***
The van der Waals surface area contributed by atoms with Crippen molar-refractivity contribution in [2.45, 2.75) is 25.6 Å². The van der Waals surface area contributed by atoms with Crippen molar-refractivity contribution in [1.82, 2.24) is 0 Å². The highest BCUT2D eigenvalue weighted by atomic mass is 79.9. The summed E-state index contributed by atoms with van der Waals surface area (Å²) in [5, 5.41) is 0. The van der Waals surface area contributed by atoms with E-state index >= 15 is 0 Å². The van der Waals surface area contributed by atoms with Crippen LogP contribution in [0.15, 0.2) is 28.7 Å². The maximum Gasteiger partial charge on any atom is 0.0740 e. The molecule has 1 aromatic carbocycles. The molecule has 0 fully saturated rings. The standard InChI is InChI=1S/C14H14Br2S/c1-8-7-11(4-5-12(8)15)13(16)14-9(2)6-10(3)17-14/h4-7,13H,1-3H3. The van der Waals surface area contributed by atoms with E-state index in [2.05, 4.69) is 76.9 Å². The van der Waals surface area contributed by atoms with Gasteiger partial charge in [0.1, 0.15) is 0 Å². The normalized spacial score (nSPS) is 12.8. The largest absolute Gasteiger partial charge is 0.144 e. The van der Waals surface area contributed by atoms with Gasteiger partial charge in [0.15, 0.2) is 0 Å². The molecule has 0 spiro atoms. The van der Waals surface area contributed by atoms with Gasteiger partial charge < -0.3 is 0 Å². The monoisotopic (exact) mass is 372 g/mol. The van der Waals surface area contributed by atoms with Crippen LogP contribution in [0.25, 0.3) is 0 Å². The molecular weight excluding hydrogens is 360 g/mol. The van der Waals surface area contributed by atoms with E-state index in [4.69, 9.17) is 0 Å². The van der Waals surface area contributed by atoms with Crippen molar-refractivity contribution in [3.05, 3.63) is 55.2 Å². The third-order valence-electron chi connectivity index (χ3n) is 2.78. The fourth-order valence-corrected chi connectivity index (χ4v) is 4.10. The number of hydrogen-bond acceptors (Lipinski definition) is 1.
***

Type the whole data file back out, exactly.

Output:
The van der Waals surface area contributed by atoms with Crippen molar-refractivity contribution in [2.45, 2.75) is 25.6 Å². The van der Waals surface area contributed by atoms with Crippen molar-refractivity contribution in [1.82, 2.24) is 0 Å². The highest BCUT2D eigenvalue weighted by atomic mass is 79.9. The summed E-state index contributed by atoms with van der Waals surface area (Å²) in [5, 5.41) is 0. The van der Waals surface area contributed by atoms with E-state index >= 15 is 0 Å². The van der Waals surface area contributed by atoms with Crippen LogP contribution in [0.15, 0.2) is 28.7 Å². The maximum Gasteiger partial charge on any atom is 0.0740 e. The molecule has 1 aromatic carbocycles. The molecule has 0 fully saturated rings. The standard InChI is InChI=1S/C14H14Br2S/c1-8-7-11(4-5-12(8)15)13(16)14-9(2)6-10(3)17-14/h4-7,13H,1-3H3. The van der Waals surface area contributed by atoms with E-state index in [2.05, 4.69) is 76.9 Å². The van der Waals surface area contributed by atoms with Gasteiger partial charge in [0.1, 0.15) is 0 Å². The normalized spacial score (nSPS) is 12.8. The largest absolute Gasteiger partial charge is 0.144 e. The van der Waals surface area contributed by atoms with Gasteiger partial charge in [0.15, 0.2) is 0 Å². The molecule has 0 spiro atoms. The van der Waals surface area contributed by atoms with Gasteiger partial charge < -0.3 is 0 Å². The monoisotopic (exact) mass is 372 g/mol. The van der Waals surface area contributed by atoms with Crippen LogP contribution in [0.25, 0.3) is 0 Å². The molecular weight excluding hydrogens is 360 g/mol. The van der Waals surface area contributed by atoms with E-state index in [4.69, 9.17) is 0 Å². The van der Waals surface area contributed by atoms with Crippen molar-refractivity contribution in [3.05, 3.63) is 55.2 Å². The third-order valence-electron chi connectivity index (χ3n) is 2.78. The fourth-order valence-corrected chi connectivity index (χ4v) is 4.10. The number of hydrogen-bond acceptors (Lipinski definition) is 1.